While conventional gender stereotypes are deeply ingrained in many of us, more and more young people are starting to challenge them.
A recent survey revealed that half of America's millennials (people currently aged 20 to 35) felt gender isn't limited to male and female. They've even been called the "gender fluid generation".
In 2015, pop star Miley Cyrus, 23, spoke out about her gender identity, telling Out magazine, "I don't relate to what people would say defines a girl or a boy, and I think that's I had to understand. Being a girl isn't what I hate, it's the box that I get put into."
A year before, Orange Is The New Black star Ruby Rose had also said, "I am very gender fluid and feel more like I wake up every day sort of gender neutral."
Technology, it seems, is catching up, as Facebook now gives users more than 50 gender identity options, including "agender" and "gender fluid".
Rebekka Howie, from Paisley, Scotland, felt different from an early age and prefers to be referred to by the pronoun "they" rather than "he" or "she".
"I was born female but, even as a teenager, when I started to go out with friends, I realised I felt different. Sometimes I felt I could be more manly in my personality,' says Rebekka, now 17.
"I had an unusual style and never stuck to 'female' clothes – I just wore what I liked. I'd always been attracted to girls but, at my Catholic school, being gay just wasn't accepted. I had no friends, and everyone turned against me because of it.
"Eventually, I didn't want to hide any more. I didn't care what people thought, I just wanted to be me."
Sadly, Rebekka's schoolmates didn't understand, and this led to bullying. In 2011, aged 12, Rebekka was forced to leave her school and start elsewhere. It was then that Rebekka and her mum, Erica, 38, spoke about being gay.
"It was quite hard to tell Mum," Rebekka says. "She's got her own strong opinions and was brought up in a very strict family, so she wasn't very understanding at first.
"But as the years have passed by, she's finally accepted me. It was incredibly hard, but fortunately I had my nan and auntie, who helped and supported me along the way."
While Rebekka mostly wears what would be described as more "masculine" clothing, like skinny jeans and band T-shirts, some days are also spent in more traditionally "female" garments.
Rebekka says, "Mum couldn't understand why I wore men's boxers and sports bras, so I had to explain that sometimes I woke up feeling more feminine and other times more masculine.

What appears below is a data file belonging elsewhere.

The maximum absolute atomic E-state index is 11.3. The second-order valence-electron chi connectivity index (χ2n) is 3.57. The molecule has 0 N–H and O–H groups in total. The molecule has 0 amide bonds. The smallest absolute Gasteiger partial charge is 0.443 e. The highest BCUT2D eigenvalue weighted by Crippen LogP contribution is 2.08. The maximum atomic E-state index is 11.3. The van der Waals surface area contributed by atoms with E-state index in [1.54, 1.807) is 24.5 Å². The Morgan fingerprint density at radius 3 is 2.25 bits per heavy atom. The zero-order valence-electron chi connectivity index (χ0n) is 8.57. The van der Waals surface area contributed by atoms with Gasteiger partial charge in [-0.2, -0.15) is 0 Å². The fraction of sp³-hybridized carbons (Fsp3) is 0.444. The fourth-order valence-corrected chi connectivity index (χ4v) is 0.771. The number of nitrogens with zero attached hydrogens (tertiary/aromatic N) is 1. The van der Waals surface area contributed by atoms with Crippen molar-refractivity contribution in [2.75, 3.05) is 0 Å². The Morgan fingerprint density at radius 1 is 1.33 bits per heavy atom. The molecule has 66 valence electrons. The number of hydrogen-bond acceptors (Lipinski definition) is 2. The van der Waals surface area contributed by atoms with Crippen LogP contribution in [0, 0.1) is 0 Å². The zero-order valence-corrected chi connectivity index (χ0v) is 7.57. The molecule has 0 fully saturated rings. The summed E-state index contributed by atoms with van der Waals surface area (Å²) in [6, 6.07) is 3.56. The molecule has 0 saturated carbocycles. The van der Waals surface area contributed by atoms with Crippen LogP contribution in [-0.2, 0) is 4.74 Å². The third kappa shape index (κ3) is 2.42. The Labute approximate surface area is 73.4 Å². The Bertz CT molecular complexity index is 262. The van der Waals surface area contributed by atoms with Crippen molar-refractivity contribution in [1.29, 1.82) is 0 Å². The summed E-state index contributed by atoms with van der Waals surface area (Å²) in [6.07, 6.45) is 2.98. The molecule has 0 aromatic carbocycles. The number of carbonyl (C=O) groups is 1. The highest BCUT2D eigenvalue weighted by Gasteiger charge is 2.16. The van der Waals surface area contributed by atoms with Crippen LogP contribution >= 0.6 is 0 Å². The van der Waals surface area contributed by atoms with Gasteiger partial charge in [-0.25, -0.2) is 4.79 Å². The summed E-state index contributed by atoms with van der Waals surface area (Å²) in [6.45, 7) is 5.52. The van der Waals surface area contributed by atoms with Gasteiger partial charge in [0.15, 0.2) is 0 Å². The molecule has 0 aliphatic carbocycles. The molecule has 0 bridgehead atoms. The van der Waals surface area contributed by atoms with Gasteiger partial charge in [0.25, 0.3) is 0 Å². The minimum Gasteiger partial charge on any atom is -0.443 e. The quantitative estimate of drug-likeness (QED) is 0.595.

"It was difficult for her to accept, because she wanted a daughter... a girly girl."
During her early teen years, Rebekka had just assumed she was more of a tomboy. But in 2013, aged 14, Rebekka heard the term "gender fluid" and identified with it.
"I was at Gay Pride and hanging out with transgender friends, and I overheard them talking about gender fluidity. I'd never heard of it before but it almost sounded familiar," Rebekka explains.
"I looked it up on the internet when I got home and instantly connected with it – everything suddenly made sense to me."
The teen soon learnt that those who are gender fluid may identify as male, female, non-binary or a combination of these at any time.
"Realising I was gender fluid really helped," says Rebekka. "It means my personality can be masculine or feminine. Sometimes, I'll wake up and feel more one than the other, and some days I feel gender neutral."
Over time, Rebekka's mum has learnt to accept her child as gender fluid.
"As long as I'm happy, Mum doesn't mind," Rebekka says. "But in general, people don't understand it. They think gender fluid people are transgender.
"It's not as widely talked about, so I'll often be asked why I look like a girl one day and a boy the next.
"Now, I prefer to use the pronoun 'they' as it's gender non-specific. Most of the time, I wear more sporty and typically masculine clothes. But I do sometimes wake up and want to do my brows and wear a dress – it just depends!"
Since leaving school, Rebekka has started at college and now wants to campaign to raise awareness about different gender identities.
"It's great that someone as big as Miley Cyrus is behind us. It's taken years for transgender people to become accepted, and I think it will take a while for people to understand gender fluidity," Rebekka says.
Pairing up with the charity Fixers, which encourages young people to use their past experiences to improve their future, Rebekka has made a video along with friends from the LGBTQ community, urging others to be more aware of gender fluid and transgender issues.
"I wish people would be more understanding and not tell me who or what I should be. Society places so much unnecessary importance on male and female genders.
"It shouldn't matter – I'm just me."
For more information, visit fixers.org.uk